Borrowing Capital

Discussion in 'Professional Trading' started by RisingTide, Jul 14, 2007.

  1. Hey finance gurus:

    Besides, Prosper (, what is the best way of borrowing $4,000?

    I don't want to use friends or family and I definitely don't want to take out a cash loan on my credit card and having to pay 25% APR.

    Banks charge prime plus another 1-5% interest making the loan around 12-15%.

    Any ideas?

  2. get a low intro rate CC? 4-5% for the life of loan doesn't sound too bad.
  3. Surdo


    What do have for collateral and what is your recent FICA score?

    el surdo
  4. My bad but, what is a CC loan?
  5. My FICA score is very good. I don't have much for collateral though.
  6. Surdo


    So when you lose the $4 Grand, how do you plan on paying it back?

    Do you have a stamp or a baseball card collection.

    Work with me, why should I "loan you" 4 Grand?

    Do you have a track record?

    el surdo
  7. sim03


    "CC loan" stands for "credit card loan".

    If your FICA score is really "very good" (care to quote a number?), why would your credit card issuer charge you "25% APR" on cash advances? :confused:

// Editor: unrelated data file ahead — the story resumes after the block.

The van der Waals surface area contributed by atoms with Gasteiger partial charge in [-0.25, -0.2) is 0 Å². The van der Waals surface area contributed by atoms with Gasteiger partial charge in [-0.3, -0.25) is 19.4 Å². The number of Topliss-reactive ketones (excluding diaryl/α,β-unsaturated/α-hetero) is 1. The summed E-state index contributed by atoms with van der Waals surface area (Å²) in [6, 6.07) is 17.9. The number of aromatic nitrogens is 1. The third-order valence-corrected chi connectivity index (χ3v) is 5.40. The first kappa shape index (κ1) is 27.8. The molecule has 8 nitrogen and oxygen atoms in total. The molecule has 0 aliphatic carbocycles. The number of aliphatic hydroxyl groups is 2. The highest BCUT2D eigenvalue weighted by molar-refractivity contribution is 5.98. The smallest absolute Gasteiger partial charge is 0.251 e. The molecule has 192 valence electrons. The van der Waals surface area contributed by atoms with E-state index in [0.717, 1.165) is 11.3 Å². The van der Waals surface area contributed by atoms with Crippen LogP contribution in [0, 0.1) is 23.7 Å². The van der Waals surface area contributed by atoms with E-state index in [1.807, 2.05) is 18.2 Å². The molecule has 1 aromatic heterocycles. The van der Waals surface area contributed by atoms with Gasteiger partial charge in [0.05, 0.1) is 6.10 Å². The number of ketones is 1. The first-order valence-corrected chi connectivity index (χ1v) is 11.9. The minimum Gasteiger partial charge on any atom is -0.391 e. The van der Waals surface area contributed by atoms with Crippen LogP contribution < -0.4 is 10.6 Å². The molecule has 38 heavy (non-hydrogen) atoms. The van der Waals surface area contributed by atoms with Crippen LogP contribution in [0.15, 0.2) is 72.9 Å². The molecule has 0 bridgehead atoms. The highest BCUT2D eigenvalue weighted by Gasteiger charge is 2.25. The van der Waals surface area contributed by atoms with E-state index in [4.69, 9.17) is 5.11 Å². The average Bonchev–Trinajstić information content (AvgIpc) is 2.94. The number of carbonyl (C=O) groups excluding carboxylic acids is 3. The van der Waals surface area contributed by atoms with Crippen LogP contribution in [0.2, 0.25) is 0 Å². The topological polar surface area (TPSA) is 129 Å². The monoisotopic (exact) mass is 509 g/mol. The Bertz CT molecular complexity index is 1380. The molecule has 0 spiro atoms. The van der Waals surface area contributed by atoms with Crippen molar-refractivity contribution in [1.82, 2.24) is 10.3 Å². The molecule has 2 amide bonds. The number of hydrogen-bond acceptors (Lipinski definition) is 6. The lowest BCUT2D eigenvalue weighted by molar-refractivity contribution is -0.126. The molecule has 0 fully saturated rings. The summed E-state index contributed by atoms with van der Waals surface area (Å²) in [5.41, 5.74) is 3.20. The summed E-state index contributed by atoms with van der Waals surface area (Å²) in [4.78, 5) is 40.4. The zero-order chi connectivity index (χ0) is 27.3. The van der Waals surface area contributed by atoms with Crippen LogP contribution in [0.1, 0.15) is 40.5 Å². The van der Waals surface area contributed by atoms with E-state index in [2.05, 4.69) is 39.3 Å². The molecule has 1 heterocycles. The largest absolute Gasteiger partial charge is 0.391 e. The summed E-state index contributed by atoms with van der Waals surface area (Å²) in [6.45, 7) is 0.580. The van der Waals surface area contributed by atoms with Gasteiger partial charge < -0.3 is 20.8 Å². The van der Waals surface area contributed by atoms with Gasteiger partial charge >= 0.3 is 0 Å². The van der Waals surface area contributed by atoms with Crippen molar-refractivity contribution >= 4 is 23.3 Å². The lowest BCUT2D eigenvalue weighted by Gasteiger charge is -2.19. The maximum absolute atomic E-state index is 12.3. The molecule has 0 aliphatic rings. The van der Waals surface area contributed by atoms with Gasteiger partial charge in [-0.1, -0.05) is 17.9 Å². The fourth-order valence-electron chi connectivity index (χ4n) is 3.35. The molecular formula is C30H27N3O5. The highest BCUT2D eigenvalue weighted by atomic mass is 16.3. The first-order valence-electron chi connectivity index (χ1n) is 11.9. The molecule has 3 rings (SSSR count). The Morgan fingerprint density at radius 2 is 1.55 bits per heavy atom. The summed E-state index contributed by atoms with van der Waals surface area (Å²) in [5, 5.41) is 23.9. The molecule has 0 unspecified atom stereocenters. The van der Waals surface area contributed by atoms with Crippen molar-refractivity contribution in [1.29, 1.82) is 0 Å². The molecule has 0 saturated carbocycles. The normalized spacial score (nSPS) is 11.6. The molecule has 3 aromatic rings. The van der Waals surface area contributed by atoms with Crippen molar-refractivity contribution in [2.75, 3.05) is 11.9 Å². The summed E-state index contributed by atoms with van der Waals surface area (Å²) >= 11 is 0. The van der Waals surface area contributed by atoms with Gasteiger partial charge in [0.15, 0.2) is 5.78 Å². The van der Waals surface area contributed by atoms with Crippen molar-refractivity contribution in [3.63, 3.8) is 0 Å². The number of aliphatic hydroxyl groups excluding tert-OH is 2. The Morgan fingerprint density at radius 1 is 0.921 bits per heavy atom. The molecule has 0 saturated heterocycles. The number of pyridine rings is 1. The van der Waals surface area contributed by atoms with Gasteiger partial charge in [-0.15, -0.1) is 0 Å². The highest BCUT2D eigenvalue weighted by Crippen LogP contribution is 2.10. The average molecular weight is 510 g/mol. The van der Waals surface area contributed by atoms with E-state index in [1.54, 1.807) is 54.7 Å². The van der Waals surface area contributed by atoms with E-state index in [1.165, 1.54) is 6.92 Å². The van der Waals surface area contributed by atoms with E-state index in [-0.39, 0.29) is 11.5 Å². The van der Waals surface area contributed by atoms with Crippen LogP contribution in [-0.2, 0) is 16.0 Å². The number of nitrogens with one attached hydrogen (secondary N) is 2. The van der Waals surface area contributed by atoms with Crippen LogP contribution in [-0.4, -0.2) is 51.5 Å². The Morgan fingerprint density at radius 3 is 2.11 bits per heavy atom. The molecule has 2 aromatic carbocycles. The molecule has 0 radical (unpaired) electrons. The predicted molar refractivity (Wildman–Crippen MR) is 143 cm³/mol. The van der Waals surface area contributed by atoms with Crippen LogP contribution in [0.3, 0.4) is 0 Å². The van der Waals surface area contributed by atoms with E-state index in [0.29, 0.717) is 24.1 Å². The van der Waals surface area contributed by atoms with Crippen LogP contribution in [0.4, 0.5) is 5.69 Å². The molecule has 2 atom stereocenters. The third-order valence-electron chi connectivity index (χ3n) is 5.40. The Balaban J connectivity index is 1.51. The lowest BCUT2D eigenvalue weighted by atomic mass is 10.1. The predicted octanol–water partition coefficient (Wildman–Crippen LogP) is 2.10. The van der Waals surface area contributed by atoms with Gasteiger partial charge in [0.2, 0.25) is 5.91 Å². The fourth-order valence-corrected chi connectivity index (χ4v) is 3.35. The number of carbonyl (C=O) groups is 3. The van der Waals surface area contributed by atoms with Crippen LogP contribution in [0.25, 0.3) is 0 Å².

As already suggested, maybe you should get a different, non-usurious card. That can't be hard to do for someone with a very good FICA score. Unless you happen to have little or no regular income... is that your problem?

    In any case, the first thing I'd do right now is call your CC and REQUEST (in a professional, businesslike way) their best, most competitive APR for your account. Simply tell them you're not happy with your present APR and you'll have no choice but to close your account otherwise.
  8. Yes, don't borrow to invest. You will wind up losing the money and owing the debt at high rates.
  9. djxput


    I agree ... Not only do you have the weight of your losing trades on your mind. But also the high interest credit cards also. And things tend to stack up.

    If you cant afford trading money now; imagine if you lose and then have the added burden of payments.
  10. Actually, FICA is not a score: it 's essentially your soc security tax. Your FICO is a credit score.
    #10     Jul 15, 2007